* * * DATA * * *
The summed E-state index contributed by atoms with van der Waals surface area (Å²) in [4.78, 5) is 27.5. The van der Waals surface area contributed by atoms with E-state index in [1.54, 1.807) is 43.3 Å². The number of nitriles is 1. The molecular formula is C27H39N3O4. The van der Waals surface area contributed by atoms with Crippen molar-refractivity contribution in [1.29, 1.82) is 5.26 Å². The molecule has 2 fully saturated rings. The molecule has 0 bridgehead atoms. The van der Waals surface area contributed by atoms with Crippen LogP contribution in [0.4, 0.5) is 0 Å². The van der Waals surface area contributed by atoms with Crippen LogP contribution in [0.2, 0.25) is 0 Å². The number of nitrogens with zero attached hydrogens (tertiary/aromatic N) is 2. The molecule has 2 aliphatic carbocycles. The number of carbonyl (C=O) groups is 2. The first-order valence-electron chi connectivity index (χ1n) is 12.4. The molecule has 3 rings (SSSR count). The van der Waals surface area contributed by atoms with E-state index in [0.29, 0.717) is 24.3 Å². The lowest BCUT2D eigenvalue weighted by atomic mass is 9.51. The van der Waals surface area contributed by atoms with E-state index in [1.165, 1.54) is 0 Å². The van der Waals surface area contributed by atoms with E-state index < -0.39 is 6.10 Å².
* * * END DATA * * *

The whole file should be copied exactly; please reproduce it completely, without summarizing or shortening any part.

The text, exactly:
The summed E-state index contributed by atoms with van der Waals surface area (Å²) in [4.78, 5) is 27.5. The van der Waals surface area contributed by atoms with E-state index in [1.54, 1.807) is 43.3 Å². The number of nitriles is 1. The molecular formula is C27H39N3O4. The van der Waals surface area contributed by atoms with Crippen molar-refractivity contribution in [1.29, 1.82) is 5.26 Å². The molecule has 2 fully saturated rings. The molecule has 0 bridgehead atoms. The van der Waals surface area contributed by atoms with Crippen LogP contribution in [0.4, 0.5) is 0 Å². The van der Waals surface area contributed by atoms with Crippen LogP contribution in [0.2, 0.25) is 0 Å². The number of nitrogens with zero attached hydrogens (tertiary/aromatic N) is 2. The molecule has 2 aliphatic carbocycles. The number of carbonyl (C=O) groups is 2. The first-order valence-electron chi connectivity index (χ1n) is 12.4. The molecule has 3 rings (SSSR count). The van der Waals surface area contributed by atoms with E-state index in [0.29, 0.717) is 24.3 Å². The lowest BCUT2D eigenvalue weighted by atomic mass is 9.51. The van der Waals surface area contributed by atoms with E-state index in [1.165, 1.54) is 0 Å². The van der Waals surface area contributed by atoms with E-state index < -0.39 is 6.10 Å².